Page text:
Remember: You can ask for a copy of the lead abatement plan from the owner of the building. If you have any questions about the plan, you can ask your local health department. The plan will tell you the end date. If abatement is not done by the end date on the lead abatement plan, you should contact your local health department.

Abatement must begin within 45 working days of inspection results if your child has been lead poisoned. After abatement is done, the local director of health must reinspect the home within 10 business days, and write a post-abatement inspection report once they find there are no lead hazards left in the home.

Remember! If the abatement is very difficult or your child’s blood lead level is too high, you may be asked to move for a short time. The owner of the home must try to help with relocation. They may put you in a hotel for a few days, and you may also temporarily move to a relative’s home. The local health department will need to check that your new home does not have lead as well.

Who can I contact if I am having problems with inspection or abatement?

1. Contact your local health department. You can find the contact information for your local health department online.

  • Your local health department will be able to answer your questions about lead dangers, treatment, licensed companies, money for abatement and more.
  • If you are having a problem with your landlord or the owner of the building, you can also speak to your local health district official.

2. Contact the State of Connecticut’s Department of Public Health. You can contact the Department of Public Health’s Lead Poisoning Prevention and Control program at 860-509-7299. You can also visit the Department of Public Health websites at: or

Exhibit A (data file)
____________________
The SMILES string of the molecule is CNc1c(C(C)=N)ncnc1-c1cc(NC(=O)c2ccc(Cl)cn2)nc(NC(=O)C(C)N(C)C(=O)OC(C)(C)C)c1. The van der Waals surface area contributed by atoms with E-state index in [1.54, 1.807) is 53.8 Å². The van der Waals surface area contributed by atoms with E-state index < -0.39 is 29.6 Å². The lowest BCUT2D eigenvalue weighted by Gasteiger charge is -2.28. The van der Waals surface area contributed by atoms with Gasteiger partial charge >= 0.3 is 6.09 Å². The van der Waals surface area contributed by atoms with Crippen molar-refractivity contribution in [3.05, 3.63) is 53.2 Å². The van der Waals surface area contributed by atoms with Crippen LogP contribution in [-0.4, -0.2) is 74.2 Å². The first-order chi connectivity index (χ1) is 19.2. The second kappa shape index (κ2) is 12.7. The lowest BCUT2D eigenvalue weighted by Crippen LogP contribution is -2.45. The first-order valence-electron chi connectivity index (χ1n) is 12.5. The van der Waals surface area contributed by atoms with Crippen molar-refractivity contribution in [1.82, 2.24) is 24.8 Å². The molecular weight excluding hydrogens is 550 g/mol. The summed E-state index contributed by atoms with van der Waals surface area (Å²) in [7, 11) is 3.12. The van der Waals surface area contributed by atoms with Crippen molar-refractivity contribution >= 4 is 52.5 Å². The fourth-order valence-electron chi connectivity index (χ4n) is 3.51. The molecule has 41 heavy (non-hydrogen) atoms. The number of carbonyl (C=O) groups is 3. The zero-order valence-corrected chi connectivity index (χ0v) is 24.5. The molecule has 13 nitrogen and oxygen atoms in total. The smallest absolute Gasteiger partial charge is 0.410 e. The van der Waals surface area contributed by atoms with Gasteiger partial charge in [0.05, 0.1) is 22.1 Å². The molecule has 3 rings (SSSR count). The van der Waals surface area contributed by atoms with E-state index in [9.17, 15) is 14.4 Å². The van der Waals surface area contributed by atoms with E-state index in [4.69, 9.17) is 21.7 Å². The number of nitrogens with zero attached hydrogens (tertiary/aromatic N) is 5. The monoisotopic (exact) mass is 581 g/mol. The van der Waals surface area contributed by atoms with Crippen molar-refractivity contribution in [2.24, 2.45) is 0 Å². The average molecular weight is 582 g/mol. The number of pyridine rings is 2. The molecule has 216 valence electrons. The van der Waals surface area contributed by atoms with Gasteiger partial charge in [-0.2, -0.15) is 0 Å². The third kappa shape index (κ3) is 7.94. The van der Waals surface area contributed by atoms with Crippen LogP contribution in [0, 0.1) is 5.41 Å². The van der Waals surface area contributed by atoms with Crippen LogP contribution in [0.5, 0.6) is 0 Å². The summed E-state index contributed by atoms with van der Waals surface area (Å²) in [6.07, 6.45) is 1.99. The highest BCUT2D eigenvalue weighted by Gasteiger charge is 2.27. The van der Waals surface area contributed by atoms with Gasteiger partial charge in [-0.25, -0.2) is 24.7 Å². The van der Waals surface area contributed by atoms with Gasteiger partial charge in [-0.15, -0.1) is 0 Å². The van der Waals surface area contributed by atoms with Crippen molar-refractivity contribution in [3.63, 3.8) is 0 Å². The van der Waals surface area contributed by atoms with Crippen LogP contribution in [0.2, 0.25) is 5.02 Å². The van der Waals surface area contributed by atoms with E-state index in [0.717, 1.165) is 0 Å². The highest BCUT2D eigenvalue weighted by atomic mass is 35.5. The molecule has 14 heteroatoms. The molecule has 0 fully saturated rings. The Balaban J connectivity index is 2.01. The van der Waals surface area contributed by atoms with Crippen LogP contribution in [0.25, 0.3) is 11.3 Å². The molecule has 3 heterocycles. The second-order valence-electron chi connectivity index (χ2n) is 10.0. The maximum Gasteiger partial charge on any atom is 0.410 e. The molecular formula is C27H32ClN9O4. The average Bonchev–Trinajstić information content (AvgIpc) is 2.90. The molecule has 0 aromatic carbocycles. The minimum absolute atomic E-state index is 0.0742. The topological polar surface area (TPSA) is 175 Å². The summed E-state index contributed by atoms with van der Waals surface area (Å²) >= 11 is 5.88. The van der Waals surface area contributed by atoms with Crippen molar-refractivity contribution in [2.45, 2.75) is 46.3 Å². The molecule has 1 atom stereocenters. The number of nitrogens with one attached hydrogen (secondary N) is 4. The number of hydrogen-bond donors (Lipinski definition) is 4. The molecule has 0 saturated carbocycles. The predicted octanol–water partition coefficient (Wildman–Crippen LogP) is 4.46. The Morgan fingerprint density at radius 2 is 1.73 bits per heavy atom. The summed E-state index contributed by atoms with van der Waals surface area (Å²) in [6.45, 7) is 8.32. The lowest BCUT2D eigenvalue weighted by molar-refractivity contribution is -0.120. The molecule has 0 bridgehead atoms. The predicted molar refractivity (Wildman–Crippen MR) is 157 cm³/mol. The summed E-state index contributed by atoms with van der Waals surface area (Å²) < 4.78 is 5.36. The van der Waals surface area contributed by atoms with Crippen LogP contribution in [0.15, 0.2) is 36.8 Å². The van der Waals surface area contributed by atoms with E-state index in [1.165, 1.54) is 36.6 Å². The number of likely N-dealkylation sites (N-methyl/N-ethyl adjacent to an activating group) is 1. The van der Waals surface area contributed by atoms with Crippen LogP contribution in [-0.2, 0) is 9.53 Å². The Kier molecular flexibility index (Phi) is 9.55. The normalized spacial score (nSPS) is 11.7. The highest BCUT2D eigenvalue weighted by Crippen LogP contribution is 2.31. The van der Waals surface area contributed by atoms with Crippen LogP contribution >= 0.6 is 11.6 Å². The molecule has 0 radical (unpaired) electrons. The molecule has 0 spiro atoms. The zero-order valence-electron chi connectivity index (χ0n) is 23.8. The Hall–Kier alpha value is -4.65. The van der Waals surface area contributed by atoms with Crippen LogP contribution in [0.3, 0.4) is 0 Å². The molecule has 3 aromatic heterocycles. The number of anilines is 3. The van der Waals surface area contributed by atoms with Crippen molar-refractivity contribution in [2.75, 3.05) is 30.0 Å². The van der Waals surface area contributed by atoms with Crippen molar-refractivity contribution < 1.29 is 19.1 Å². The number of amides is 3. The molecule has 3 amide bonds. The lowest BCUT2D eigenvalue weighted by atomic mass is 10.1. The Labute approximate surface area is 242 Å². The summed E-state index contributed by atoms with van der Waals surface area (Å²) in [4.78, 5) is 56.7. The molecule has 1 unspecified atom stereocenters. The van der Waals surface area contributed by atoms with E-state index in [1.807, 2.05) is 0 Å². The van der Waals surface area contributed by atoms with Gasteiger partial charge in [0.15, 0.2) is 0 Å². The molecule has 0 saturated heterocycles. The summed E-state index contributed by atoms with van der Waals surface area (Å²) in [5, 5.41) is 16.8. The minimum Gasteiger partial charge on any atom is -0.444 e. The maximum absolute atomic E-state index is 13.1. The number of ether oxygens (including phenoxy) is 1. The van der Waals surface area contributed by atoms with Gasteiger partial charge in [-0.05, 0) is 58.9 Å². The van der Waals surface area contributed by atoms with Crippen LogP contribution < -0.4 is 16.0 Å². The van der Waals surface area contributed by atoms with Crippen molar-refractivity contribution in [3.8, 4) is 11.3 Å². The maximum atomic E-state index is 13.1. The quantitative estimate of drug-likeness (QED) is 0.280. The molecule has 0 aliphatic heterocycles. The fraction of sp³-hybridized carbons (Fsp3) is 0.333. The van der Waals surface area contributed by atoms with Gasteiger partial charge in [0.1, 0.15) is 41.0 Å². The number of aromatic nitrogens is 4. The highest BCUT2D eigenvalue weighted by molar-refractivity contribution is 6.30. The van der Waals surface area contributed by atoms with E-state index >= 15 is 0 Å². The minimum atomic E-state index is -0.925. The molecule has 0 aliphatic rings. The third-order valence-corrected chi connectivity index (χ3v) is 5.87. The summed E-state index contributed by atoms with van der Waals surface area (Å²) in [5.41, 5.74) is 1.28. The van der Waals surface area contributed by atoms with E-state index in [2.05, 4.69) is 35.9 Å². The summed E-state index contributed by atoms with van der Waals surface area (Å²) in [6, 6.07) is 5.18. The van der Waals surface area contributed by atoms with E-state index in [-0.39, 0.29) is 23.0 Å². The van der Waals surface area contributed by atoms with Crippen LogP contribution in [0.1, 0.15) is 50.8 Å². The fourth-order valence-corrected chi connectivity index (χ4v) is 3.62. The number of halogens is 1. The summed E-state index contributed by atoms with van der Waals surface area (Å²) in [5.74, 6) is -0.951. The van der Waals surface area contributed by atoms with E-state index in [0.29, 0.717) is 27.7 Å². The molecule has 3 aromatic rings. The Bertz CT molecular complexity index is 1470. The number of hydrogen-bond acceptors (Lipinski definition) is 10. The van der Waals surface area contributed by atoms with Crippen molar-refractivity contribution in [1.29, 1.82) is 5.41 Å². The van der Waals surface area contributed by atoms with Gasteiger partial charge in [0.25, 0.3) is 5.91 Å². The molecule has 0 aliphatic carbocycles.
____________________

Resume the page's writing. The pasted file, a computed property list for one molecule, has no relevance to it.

Where can I get legal help?

If you are unable to get help from your local health department or the Department of Public Health, you can contact Connecticut Legal Services at 860-225-8678 for legal advice and/or representation.

How can I find a licensed contractor?

In Connecticut, only licensed contractors can do abatement. The Department of Public Health keeps a list of licensed abatement contractors. This list (roster) can be found at this website:

1. Click on “Generate Roster(s) under "More Online Services

2. Click on "Lead Consulting and Abatement Professionals," and then select "Lead Abatement Contractors

3. Go to the bottom and click on the “Continue” button

4. Click on the “Download” button.

Where can I get medical advice for my child?

If your child has been lead poisoned, there are two regional treatment centers in Connecticut:

Yale New Haven Regional Treatment Center
1 Park Street

New Haven, CT 06510

Hartford Regional Lead Treatment Center
114 Woodland Street
Hartford, CT 06105

How can I get help for my child in school?

Children who suffer from lead poisoning may need additional help in schools. In Connecticut, problems from lead poisoning count as a disability and may allow your child to be placed in special education programs.

If you notice signs that your child is not learning or growing as expected, you can contact the Child Find Project for more information. Under Child Find, states and schools districts must find and evaluate all children who need special education services. They will do this until the child turns 21, so students in elementary, middle, and high school can use Child Find. To contact Child Find, call 1-800-445-2722.

Where can I go to find out about additional resources?

  • Call the United Way at 2-1-1.
  • Visit the Birth–to-Three website:
  • Call the Child Development Info Line 1-800-505-7000.
  • Contact Children’s Medical Center’s Healthy Homes Program at 860-837-4241 or visit their website. The Healthy Homes Program is available in the following towns or cities: Bridgeport, Danbury, East Haven, Enfield, Hartford, Manchester, Meriden, New Britain, New Haven, Norwalk, Seymour, Stamford, Torrington, Waterbury, West Haven, and Winchester. If you qualify, they will help with inspections, abatement, and relocation.

Get Help From Legal Aid

Age 60+: Get help from legal aid.
Under age 60: Find legal help or apply online.
Not from Connecticut? Find help in another state.